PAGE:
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Newswire – July 16, 2019

50 years ago this week, man walked on the moon. The space race propelled us to embrace and lead the world in science. Today our nation’s schools are lagging and are lacking in the scientific, technological advances that once allowed us to do the impossible.  What is stopping us?

ACCESS AND OPPORTUNITY. Neil Armstrong’s “giant leap for mankind” allowed us to conquer outer SPACE, but we cannot seem to provide REAL SPACE for students to gain their own moonshot in communities nationwide. In Washington, DC, incomprehensible hostility toward choice for poor kids is still preventing one million square feet of abandoned school buildings to charter schools.  The educrats strategy is clear - isolate, restrict attendance  and strangle competition by any means available, no matter how many needy kids are hurt in the process. Besides D.C., we have other sad examples in Bedford, Massachusetts, Charlotte, North CarolinaIllinois and Pennsylvania. The establishment’s view is apparently that empty space is better than the space that will propel all students to do do to better, no matter where or how they learn.


ONE GIANT LEAP… BACKWARDS?  As a point of reference from the “return on investment” file,   the total cost of the Apollo Program in today’s dollars was about $200 billion, from which humanity reaped literally thousands of advances in technology and  other disciplines that made millions of lives better. In the past 8 years California has spent an extra $28 billion per year on education. The results?  Thirty two percent of California’s eighth graders are proficient in reading while twenty nine percent are proficient in math.   That’s just one state. These sad results have been repeated many times over across the country – the “Big Ed” version of one giant leap – backwards.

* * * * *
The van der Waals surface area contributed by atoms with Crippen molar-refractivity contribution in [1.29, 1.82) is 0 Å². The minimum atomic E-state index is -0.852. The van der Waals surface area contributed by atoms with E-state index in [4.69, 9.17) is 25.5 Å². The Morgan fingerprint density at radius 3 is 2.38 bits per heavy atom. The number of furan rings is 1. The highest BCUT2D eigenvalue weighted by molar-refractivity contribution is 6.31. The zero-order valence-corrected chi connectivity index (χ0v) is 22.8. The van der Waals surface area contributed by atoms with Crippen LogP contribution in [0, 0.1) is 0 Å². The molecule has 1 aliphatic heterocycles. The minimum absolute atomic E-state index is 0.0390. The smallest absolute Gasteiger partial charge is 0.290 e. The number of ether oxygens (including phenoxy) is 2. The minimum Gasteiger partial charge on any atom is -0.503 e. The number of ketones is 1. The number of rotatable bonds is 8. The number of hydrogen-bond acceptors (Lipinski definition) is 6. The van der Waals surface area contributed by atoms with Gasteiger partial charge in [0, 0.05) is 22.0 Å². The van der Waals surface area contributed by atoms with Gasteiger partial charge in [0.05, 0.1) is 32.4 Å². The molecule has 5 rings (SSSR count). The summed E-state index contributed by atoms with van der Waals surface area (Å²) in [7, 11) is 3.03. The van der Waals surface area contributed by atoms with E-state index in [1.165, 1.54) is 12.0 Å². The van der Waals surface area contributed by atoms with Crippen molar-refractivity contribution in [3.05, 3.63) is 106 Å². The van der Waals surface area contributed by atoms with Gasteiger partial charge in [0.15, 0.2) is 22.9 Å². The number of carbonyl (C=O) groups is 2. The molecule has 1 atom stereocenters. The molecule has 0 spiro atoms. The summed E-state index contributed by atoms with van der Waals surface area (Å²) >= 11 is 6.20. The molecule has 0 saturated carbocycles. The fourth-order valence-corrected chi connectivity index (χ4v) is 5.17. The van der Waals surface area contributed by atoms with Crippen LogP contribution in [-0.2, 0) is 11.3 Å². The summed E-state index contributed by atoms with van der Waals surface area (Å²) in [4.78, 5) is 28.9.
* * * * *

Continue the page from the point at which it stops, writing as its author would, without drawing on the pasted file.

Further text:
INNOVATION GOT US TO THE MOON...can it get us to excellent education for all? The engineers and scientists of Apollo were risk takers and innovators willing to try new approaches – exactly the formula for success that charters use.  The importance of teaching innovation is not lost on Charles Sosnik, who argues that   “It is possible to create an innovative, open, creative and trustworthy place for students to grow, take risks, and feel comfortable in their own patterns of learning.  It begins with the teacher. She sets the tone of the class from the minute students walk into the building. Most teachers were trained to educate solely from the teacher’s point of view. To change this type of delivery and make the classroom more innovative, she needs to think about her students as leaders too–acting as a guide rather than teaching content and asking students to spill out information on a standardized test.”

Sounds like the kind of learning going on mainly outside the traditional system, don’t you think?

17TH STRAIGHT GIANT LEAP.  Huge kudos to The Villages Charter School in The Villages, Florida for receiving its 17th straight "A" rating from the Florida Department of Education.  The school grade was based on test scores in specific categories, including English language arts, mathematics, science and social studies.  Students at the school continue to take giant leaps – space suits optional –as they navigate to success in whatever life journey they choose.